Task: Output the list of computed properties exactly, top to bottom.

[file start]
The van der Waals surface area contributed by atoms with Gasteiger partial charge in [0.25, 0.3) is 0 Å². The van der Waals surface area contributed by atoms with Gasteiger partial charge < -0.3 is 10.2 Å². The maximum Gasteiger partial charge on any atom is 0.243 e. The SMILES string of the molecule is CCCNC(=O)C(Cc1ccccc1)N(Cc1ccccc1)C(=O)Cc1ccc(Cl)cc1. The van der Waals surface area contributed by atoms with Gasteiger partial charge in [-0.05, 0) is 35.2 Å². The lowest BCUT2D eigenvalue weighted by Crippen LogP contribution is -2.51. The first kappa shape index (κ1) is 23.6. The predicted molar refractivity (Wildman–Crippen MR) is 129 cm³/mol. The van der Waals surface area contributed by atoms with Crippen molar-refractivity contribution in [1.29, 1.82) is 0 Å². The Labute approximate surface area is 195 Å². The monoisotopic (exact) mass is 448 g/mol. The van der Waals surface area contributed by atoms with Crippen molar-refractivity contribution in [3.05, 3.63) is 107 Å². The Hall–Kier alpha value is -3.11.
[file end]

The van der Waals surface area contributed by atoms with Gasteiger partial charge in [0.25, 0.3) is 0 Å². The van der Waals surface area contributed by atoms with Gasteiger partial charge < -0.3 is 10.2 Å². The maximum Gasteiger partial charge on any atom is 0.243 e. The SMILES string of the molecule is CCCNC(=O)C(Cc1ccccc1)N(Cc1ccccc1)C(=O)Cc1ccc(Cl)cc1. The van der Waals surface area contributed by atoms with Gasteiger partial charge in [-0.05, 0) is 35.2 Å². The lowest BCUT2D eigenvalue weighted by Crippen LogP contribution is -2.51. The first kappa shape index (κ1) is 23.6. The predicted molar refractivity (Wildman–Crippen MR) is 129 cm³/mol. The van der Waals surface area contributed by atoms with Crippen molar-refractivity contribution in [1.29, 1.82) is 0 Å². The Labute approximate surface area is 195 Å². The monoisotopic (exact) mass is 448 g/mol. The van der Waals surface area contributed by atoms with Crippen molar-refractivity contribution in [3.05, 3.63) is 107 Å². The Hall–Kier alpha value is -3.11.